UN says 30 percent of Sudan’s people will need aid next year

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Thirty percent of Sudan’s population will need humanitarian aid next year, the UN warned in a report Monday, saying the rate is “the highest in a decade.”

It blamed Sudan’s economic crisis and the Covid pandemic, floods and disease and the fact Sudan, one of the world’s poorest countries, also hosts millions of refugees and internally displaced people or IDPs.

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The UN Office of Coordination for Humanitarian Affairs (OCHA) said 14.3 million of Sudan’s population of 47.9 million, including both citizens and refugees, will require humanitarian assistance next year.

This is about 800,000 more people than this year, the report said, adding that “the number of people in need in Sudan in 2022 is the highest in the past decade.”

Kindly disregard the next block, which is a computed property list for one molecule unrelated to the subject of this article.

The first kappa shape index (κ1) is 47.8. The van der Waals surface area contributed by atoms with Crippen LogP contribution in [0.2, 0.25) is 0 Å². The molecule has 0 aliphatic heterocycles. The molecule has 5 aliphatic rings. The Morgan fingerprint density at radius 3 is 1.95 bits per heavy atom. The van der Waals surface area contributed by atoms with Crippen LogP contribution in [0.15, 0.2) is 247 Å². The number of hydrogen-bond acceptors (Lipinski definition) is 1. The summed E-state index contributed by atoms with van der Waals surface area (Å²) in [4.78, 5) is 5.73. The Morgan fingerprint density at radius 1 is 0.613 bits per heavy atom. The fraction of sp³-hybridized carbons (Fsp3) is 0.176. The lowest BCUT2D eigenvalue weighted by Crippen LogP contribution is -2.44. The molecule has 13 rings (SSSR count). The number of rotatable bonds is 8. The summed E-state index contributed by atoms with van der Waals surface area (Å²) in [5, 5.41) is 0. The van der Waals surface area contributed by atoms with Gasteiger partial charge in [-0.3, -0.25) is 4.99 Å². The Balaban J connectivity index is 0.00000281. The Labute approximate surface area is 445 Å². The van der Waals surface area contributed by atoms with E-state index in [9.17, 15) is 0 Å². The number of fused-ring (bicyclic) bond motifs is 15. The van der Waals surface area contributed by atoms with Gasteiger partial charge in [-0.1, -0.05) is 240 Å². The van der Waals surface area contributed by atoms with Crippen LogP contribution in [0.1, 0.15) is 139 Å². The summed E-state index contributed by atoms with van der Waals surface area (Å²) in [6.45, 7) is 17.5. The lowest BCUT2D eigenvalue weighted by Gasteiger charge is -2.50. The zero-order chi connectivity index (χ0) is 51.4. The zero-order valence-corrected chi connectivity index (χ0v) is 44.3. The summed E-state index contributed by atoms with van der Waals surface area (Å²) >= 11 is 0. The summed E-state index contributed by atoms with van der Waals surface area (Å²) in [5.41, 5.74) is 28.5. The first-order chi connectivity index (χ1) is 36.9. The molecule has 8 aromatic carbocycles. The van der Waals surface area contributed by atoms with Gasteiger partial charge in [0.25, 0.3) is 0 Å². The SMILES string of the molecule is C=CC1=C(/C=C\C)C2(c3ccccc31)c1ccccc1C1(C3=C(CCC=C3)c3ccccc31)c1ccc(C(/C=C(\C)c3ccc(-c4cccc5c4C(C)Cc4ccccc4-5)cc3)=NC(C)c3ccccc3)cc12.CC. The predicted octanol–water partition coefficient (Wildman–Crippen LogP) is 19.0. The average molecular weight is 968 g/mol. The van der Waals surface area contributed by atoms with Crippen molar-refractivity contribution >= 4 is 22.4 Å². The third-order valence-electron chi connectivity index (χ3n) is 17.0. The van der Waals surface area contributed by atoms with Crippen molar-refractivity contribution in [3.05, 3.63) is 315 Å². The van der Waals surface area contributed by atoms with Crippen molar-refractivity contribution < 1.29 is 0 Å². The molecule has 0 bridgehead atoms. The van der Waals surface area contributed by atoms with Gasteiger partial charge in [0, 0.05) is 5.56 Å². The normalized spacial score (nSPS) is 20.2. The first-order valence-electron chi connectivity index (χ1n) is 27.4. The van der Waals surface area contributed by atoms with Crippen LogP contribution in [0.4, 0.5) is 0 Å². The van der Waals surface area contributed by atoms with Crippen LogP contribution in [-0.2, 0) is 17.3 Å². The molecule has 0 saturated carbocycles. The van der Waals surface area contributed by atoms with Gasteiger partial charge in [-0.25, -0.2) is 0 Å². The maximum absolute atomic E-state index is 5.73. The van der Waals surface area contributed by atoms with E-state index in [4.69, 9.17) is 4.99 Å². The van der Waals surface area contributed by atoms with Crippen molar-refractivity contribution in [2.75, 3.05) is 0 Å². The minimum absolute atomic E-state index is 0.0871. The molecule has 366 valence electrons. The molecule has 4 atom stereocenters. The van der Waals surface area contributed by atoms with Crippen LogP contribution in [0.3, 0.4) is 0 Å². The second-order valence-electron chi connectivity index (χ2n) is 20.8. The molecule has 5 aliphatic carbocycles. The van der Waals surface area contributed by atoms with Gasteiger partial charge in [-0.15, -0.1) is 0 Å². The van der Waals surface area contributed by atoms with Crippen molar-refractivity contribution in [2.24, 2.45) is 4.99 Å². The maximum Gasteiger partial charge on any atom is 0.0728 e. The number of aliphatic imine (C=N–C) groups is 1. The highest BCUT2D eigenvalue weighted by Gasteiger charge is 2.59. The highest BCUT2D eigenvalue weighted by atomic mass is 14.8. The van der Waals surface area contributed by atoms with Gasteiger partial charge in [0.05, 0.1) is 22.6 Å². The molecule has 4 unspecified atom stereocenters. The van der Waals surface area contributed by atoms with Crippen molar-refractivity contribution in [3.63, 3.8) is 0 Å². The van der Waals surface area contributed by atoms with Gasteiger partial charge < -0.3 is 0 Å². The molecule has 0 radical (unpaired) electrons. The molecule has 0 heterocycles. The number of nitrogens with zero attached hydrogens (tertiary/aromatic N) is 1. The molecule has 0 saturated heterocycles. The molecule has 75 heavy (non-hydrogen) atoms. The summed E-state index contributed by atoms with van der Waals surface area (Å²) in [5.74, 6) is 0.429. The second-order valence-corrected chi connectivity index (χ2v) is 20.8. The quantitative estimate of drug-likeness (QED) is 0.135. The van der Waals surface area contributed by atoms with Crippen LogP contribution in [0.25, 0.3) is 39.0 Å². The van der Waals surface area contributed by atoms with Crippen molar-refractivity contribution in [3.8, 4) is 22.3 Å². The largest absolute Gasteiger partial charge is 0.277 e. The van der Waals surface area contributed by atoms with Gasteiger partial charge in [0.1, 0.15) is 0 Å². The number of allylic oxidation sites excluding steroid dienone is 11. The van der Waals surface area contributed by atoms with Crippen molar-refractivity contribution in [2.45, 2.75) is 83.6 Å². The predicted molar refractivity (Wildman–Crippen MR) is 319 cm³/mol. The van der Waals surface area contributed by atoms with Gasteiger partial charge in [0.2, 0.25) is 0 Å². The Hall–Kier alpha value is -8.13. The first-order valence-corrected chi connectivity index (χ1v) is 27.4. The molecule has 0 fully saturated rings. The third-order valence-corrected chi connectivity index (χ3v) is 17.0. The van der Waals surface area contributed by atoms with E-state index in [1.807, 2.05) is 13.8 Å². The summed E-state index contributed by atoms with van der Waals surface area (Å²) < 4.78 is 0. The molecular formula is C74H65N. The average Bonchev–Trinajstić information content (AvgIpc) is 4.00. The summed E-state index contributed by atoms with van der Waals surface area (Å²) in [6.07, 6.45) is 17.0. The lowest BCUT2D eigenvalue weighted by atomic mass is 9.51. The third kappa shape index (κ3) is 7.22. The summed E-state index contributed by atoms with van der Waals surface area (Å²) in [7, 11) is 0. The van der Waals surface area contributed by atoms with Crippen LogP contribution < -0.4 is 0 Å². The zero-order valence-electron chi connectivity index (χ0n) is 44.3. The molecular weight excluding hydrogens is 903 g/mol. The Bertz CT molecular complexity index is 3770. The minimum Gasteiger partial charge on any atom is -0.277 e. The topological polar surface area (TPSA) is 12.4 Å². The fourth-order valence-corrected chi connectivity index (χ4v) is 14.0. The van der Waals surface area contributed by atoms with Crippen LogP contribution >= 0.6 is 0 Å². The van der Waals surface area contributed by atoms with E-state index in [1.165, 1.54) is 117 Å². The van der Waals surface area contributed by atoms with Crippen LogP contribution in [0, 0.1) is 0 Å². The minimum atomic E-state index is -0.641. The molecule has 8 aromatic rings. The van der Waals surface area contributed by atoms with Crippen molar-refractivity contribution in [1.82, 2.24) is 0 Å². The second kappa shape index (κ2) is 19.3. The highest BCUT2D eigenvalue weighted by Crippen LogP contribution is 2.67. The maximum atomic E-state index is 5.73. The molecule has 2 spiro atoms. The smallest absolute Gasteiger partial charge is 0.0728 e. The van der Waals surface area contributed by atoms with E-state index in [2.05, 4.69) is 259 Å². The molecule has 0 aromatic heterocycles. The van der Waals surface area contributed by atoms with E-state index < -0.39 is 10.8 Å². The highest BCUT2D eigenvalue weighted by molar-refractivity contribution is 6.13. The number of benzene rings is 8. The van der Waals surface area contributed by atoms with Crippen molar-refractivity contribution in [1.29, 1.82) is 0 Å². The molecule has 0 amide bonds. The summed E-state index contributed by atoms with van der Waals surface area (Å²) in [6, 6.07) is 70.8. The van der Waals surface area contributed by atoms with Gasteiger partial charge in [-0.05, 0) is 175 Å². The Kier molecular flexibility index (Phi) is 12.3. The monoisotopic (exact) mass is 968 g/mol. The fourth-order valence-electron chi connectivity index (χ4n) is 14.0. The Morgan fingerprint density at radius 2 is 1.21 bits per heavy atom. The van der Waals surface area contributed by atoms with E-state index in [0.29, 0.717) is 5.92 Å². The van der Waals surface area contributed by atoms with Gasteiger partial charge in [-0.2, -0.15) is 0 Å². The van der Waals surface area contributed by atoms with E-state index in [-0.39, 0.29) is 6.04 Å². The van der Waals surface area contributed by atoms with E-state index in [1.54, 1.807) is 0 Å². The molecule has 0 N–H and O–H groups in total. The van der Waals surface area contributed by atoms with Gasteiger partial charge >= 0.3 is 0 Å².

More than half of the vulnerable population are women and children.

Sudan has nearly three million IDPs after decades of conflict, including in the western region of Darfur where fighting from 2003 left 300,000 dead according to the UN.

The country also hosts nearly 1.2 million refugees and asylum seekers, 68 percent of them from South Sudan which seceded in 2011.

Sudan has been grappling with political turbulence that worsened following the April 2019 ouster of president Omar al-Bashir after mass protests against his rule.

Since then Sudan has been ruled by a transition government, until more turmoil hit in October.

Military chief General Abdel Fattah al-Burhan seized power and detained Prime Minister Abdalla Hamdok on October 25 but, after international condemnation and mass protests, reinstated the premier in a November 21 deal.

Sudan has recently also suffered runaway inflation and embarked on tough economic reforms, including slashing subsidies on petrol and diesel and launching a managed currency float.

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